Allies Drop Trap Review
Lisa A. Pierson, DVM
June 6, 2010 update: The main
article on this webpage was written in July, 2009. Since then,
Alley Cat Allies withdrew its first drop trap model from the market and
went back to the 'drawing board' to fix some major problems with their
original design - discussed below. While many improvements have
been made, there is still a fatal flaw in their trap. The netting
that they are using (black netting - not the original orange netting
shown below) has holes that are too large. If you see the
picture below where a 4 month-old kitten is sticking his head through
the netting, you will understand why the netting being used on their
newer traps is still unacceptable.
As noted below, there is
no point in making a drop trap that cannot be used to trap kittens.
I have trapped hundreds of kittens with my drop trap and I cannot
imagine why anyone would make a trap that is so restrictive.
I also contacted the very
experienced people at FixNation in southern California. They have
been using 15 of my drop traps (no...sorry....I don't make them
commercially) for the past 4 years and they have trapped hundreds of
kittens with them and have never injured a single one and no kitten has
ever escaped from the trap.
Can you just imagine how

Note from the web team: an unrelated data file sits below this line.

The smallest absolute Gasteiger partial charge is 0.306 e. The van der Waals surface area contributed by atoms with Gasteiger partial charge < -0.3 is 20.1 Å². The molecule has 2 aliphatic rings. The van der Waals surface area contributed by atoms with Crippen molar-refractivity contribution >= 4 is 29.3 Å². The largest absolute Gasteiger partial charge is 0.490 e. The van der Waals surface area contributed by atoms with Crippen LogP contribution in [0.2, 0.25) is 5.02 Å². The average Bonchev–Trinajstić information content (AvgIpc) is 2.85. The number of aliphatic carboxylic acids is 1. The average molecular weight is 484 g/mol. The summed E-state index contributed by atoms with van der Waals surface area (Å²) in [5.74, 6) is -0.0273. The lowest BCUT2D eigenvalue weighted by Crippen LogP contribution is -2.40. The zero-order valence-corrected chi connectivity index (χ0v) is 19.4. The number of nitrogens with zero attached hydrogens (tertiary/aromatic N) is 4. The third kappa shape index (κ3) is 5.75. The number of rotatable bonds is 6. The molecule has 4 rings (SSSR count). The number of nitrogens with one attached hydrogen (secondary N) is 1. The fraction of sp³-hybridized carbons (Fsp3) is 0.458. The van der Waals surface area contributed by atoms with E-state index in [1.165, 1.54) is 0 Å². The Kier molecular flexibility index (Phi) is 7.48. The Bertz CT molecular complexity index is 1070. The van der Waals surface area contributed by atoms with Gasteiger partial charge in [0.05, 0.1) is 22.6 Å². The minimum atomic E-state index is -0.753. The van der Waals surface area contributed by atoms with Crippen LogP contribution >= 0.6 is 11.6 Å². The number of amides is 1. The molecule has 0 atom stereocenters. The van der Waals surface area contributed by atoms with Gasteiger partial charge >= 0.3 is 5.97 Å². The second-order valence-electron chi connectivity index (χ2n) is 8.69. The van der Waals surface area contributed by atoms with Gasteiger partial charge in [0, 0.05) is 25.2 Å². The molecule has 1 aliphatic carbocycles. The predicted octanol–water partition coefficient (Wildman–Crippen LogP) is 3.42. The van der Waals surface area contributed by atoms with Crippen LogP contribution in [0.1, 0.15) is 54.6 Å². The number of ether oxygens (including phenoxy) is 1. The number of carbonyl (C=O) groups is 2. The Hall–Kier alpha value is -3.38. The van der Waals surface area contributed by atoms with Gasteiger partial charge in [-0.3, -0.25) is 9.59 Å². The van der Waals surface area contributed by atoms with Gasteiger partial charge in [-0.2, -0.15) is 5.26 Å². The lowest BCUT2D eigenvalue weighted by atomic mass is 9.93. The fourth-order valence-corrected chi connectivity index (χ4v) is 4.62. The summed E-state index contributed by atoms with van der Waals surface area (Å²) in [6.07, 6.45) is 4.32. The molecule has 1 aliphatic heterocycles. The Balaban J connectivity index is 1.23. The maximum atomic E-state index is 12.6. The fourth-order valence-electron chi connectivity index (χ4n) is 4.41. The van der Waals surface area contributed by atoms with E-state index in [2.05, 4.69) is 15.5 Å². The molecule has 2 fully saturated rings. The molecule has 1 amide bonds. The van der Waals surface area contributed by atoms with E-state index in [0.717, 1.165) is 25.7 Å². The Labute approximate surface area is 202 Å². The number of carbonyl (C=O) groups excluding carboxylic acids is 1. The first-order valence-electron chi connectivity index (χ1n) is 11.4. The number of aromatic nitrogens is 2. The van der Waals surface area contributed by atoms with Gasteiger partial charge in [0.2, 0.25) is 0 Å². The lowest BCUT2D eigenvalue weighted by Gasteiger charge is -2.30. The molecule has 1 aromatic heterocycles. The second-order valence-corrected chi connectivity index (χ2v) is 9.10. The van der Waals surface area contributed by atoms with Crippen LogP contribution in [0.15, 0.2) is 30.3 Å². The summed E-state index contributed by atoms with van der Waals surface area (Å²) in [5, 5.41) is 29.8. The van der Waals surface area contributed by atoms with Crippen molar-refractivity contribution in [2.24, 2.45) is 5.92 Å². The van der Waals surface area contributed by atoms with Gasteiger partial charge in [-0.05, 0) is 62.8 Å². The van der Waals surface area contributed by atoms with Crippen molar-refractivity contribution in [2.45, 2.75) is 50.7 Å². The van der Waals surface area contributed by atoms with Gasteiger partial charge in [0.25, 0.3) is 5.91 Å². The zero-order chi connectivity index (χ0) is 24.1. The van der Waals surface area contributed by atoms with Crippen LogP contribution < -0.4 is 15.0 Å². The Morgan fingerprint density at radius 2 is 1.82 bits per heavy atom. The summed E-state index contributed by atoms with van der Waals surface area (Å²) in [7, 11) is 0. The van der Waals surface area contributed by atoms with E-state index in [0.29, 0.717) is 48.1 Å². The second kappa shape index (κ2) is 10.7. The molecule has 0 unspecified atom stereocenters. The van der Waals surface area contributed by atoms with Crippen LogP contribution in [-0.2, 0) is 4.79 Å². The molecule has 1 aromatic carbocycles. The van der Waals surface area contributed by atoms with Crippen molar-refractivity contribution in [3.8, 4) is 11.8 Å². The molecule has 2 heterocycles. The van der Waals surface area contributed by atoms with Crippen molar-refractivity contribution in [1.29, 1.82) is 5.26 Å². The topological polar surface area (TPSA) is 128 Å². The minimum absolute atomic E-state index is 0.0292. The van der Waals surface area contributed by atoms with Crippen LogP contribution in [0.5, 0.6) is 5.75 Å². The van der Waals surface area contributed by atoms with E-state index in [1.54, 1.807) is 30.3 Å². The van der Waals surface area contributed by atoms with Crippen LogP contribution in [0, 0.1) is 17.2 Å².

frustrated you will be if a mom and her kittens are under an ACA drop
trap with netting that will not hold a kitten? You would
miss a great opportunity to get a mom and her entire litter - or just
multiple kittens -with one pull of the rope!
Or...think of how frustrating
it will be to have an older kitten under the trap....and sit there
thinking...."Do I dare pull the rope?!?...Will this trap hold this
kitten/teenager or are the netting holes too big?!" I would be
ripping my hair out in utter frustration.
Also keep in mind that each
time you pull the rope, cats and kittens that are nearby will now be
frightened by the trap and then they will be less apt to go under
it.....wasting more of your very valuable time....and increasing your
risk of never catching them.
The netting that I use has
holes that are only 5/8 inch square. I would never use a trap that
has netting with holes larger than 1 inch square and I really prefer a
net with 3/4 inch holes - or smaller - because the smaller the netting
holes, the less apt the cat/kitten will be to put a head or leg through
it and get injured.
If you do purchase this trap,
I would highly suggest that you replace the netting to a more